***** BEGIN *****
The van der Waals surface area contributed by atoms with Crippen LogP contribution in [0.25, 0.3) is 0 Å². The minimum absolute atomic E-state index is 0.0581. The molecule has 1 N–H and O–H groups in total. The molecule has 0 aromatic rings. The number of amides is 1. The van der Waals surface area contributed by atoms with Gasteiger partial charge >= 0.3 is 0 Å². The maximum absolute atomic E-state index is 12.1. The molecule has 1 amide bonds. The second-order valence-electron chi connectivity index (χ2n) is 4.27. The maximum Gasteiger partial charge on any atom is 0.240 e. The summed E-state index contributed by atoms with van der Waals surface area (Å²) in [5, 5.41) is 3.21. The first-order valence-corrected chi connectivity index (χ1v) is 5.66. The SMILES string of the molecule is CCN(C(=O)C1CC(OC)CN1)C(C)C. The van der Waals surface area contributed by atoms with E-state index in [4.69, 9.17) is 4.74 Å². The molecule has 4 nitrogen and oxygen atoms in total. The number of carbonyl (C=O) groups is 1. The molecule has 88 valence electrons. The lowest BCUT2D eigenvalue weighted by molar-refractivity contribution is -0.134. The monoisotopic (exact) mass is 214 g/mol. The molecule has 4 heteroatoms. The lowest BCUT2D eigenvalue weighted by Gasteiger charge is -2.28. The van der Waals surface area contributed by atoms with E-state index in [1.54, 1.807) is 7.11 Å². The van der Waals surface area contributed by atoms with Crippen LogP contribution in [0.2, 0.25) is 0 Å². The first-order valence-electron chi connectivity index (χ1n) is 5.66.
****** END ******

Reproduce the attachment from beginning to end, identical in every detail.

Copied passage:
The van der Waals surface area contributed by atoms with Crippen LogP contribution in [0.25, 0.3) is 0 Å². The minimum absolute atomic E-state index is 0.0581. The molecule has 1 N–H and O–H groups in total. The molecule has 0 aromatic rings. The number of amides is 1. The van der Waals surface area contributed by atoms with Gasteiger partial charge >= 0.3 is 0 Å². The maximum absolute atomic E-state index is 12.1. The molecule has 1 amide bonds. The second-order valence-electron chi connectivity index (χ2n) is 4.27. The maximum Gasteiger partial charge on any atom is 0.240 e. The summed E-state index contributed by atoms with van der Waals surface area (Å²) in [5, 5.41) is 3.21. The first-order valence-corrected chi connectivity index (χ1v) is 5.66. The SMILES string of the molecule is CCN(C(=O)C1CC(OC)CN1)C(C)C. The van der Waals surface area contributed by atoms with E-state index in [4.69, 9.17) is 4.74 Å². The molecule has 4 nitrogen and oxygen atoms in total. The number of carbonyl (C=O) groups is 1. The molecule has 88 valence electrons. The lowest BCUT2D eigenvalue weighted by molar-refractivity contribution is -0.134. The monoisotopic (exact) mass is 214 g/mol. The molecule has 4 heteroatoms. The lowest BCUT2D eigenvalue weighted by Gasteiger charge is -2.28. The van der Waals surface area contributed by atoms with E-state index in [1.54, 1.807) is 7.11 Å². The van der Waals surface area contributed by atoms with Crippen LogP contribution in [0.2, 0.25) is 0 Å². The first-order valence-electron chi connectivity index (χ1n) is 5.66.